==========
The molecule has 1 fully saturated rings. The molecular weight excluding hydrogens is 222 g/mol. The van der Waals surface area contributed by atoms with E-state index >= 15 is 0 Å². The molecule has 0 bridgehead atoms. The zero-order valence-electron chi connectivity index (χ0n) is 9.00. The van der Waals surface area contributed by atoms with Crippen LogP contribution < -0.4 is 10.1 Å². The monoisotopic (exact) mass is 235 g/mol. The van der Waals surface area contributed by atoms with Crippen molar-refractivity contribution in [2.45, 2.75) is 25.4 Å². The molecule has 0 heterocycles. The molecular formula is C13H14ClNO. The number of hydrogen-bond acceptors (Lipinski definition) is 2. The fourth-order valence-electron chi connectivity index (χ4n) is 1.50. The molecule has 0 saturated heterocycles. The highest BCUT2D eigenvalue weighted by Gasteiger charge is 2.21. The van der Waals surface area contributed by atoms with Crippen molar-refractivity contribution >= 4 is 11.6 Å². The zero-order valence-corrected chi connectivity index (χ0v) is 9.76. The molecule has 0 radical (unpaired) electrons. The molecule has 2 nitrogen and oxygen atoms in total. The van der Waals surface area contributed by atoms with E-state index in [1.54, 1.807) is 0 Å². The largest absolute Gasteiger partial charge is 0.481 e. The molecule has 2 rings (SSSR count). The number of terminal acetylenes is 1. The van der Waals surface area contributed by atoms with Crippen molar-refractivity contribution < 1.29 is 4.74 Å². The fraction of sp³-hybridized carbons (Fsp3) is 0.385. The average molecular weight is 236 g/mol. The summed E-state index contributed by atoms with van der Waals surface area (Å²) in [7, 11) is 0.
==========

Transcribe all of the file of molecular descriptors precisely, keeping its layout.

The molecule has 1 fully saturated rings. The molecular weight excluding hydrogens is 222 g/mol. The van der Waals surface area contributed by atoms with E-state index >= 15 is 0 Å². The molecule has 0 bridgehead atoms. The zero-order valence-electron chi connectivity index (χ0n) is 9.00. The van der Waals surface area contributed by atoms with Crippen LogP contribution < -0.4 is 10.1 Å². The monoisotopic (exact) mass is 235 g/mol. The van der Waals surface area contributed by atoms with Crippen molar-refractivity contribution in [2.45, 2.75) is 25.4 Å². The molecule has 0 heterocycles. The molecular formula is C13H14ClNO. The number of hydrogen-bond acceptors (Lipinski definition) is 2. The fourth-order valence-electron chi connectivity index (χ4n) is 1.50. The molecule has 0 saturated heterocycles. The highest BCUT2D eigenvalue weighted by Gasteiger charge is 2.21. The van der Waals surface area contributed by atoms with Crippen molar-refractivity contribution >= 4 is 11.6 Å². The zero-order valence-corrected chi connectivity index (χ0v) is 9.76. The molecule has 0 radical (unpaired) electrons. The molecule has 2 nitrogen and oxygen atoms in total. The van der Waals surface area contributed by atoms with E-state index in [1.54, 1.807) is 0 Å². The largest absolute Gasteiger partial charge is 0.481 e. The molecule has 2 rings (SSSR count). The number of terminal acetylenes is 1. The van der Waals surface area contributed by atoms with Crippen molar-refractivity contribution < 1.29 is 4.74 Å². The fraction of sp³-hybridized carbons (Fsp3) is 0.385. The average molecular weight is 236 g/mol. The summed E-state index contributed by atoms with van der Waals surface area (Å²) in [7, 11) is 0.